Name: Edward Davie GARRISON
From: The Mansfield Enterprise, Mansfield,
Dr. E. Davies Died Saturday - Was The Oldest Confederate Veteran In The Parish
Date: May 31, 1928
Dr. E. Davies, of Mansfield, died at his home on Railroad Street last Saturday
evening, and the interment was held at the Mansfield Cemetery at 3 p.m. Sunday.
The funeral services were held at the family residence, jointly by Rev. W. C.
Childress of the Methodist Church and Rev. R. M. Mc Gehee of the Presbyterian
Church. After the services, the burial was under the auspices of the Mansfield
Lodge, F. & A. M., and a large attendance followed the body to its last resting
Dr. Davies came to De Soto Parish in 1899, and located at Mineral Springs, in
the Seventh Ward, where he operated a sanitarium with success, but afterwards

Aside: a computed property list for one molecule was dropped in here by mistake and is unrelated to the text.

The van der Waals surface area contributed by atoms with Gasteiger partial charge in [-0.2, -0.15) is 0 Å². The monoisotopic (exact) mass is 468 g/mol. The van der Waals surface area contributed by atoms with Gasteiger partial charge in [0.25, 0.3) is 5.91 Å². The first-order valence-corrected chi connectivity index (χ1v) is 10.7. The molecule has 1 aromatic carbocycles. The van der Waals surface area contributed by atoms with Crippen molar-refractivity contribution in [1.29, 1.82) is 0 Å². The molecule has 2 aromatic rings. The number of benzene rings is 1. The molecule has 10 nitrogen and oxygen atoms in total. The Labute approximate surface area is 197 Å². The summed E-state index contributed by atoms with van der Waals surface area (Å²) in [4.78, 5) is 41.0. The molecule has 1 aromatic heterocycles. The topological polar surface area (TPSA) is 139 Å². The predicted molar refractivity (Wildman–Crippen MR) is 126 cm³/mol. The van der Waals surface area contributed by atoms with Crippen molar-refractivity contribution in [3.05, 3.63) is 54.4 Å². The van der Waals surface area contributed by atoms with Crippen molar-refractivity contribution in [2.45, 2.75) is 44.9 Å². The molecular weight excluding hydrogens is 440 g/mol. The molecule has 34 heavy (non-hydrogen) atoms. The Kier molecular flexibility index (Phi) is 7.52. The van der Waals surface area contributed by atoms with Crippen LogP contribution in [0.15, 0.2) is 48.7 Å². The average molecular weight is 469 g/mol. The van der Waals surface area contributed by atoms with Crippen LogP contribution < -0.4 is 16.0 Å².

moved to Mansfield, where he was recognized as a good citizen and a useful man.
The deceased was in the 92nd year of his age, and was active in the practice of
his profession until about a year ago, and since then he has been in failing
health, and his death has been anticipated for several months.
Dr. Davies was the oldest Confederate veteran in De Soto Parish, and his record
as a soldier was a brilliant one, for when the Civil War broke out he
volunteered as a private in the 2nd Battalion Kentucky Cavalry, and rode with
Morgan, in his first raid through Indiana and Illinois. Young Davies was also
with Gen. Morgan on his second raid, and he belonged to a squadron that escaped
by hard fighting and hard riding, when General Morgan was captured while trying
to force a crossing over the Ohio River. The capture and confinement of General
Morgan and his confinement in the Ohio penitentiary, his wonderful escape, and
subsequent thrilling career, were familiar subjects with Doctor Davies, and some
of his experiences were thrilling indeed.
After the death of Gen. Morgan, Dr. Davies was under Gen. Forrest, where he
served faithfully and well, to the end of the conflict.
The decedent leaves a widow and 5 children: Mrs. J. B. Hamilton of Cedar Grove;
and four sons, Lloyd of Beaumont, Texas; Lex, of El Dorado, Ark., Ernest, of
Monroe, and E. E. of Omaha, Neb.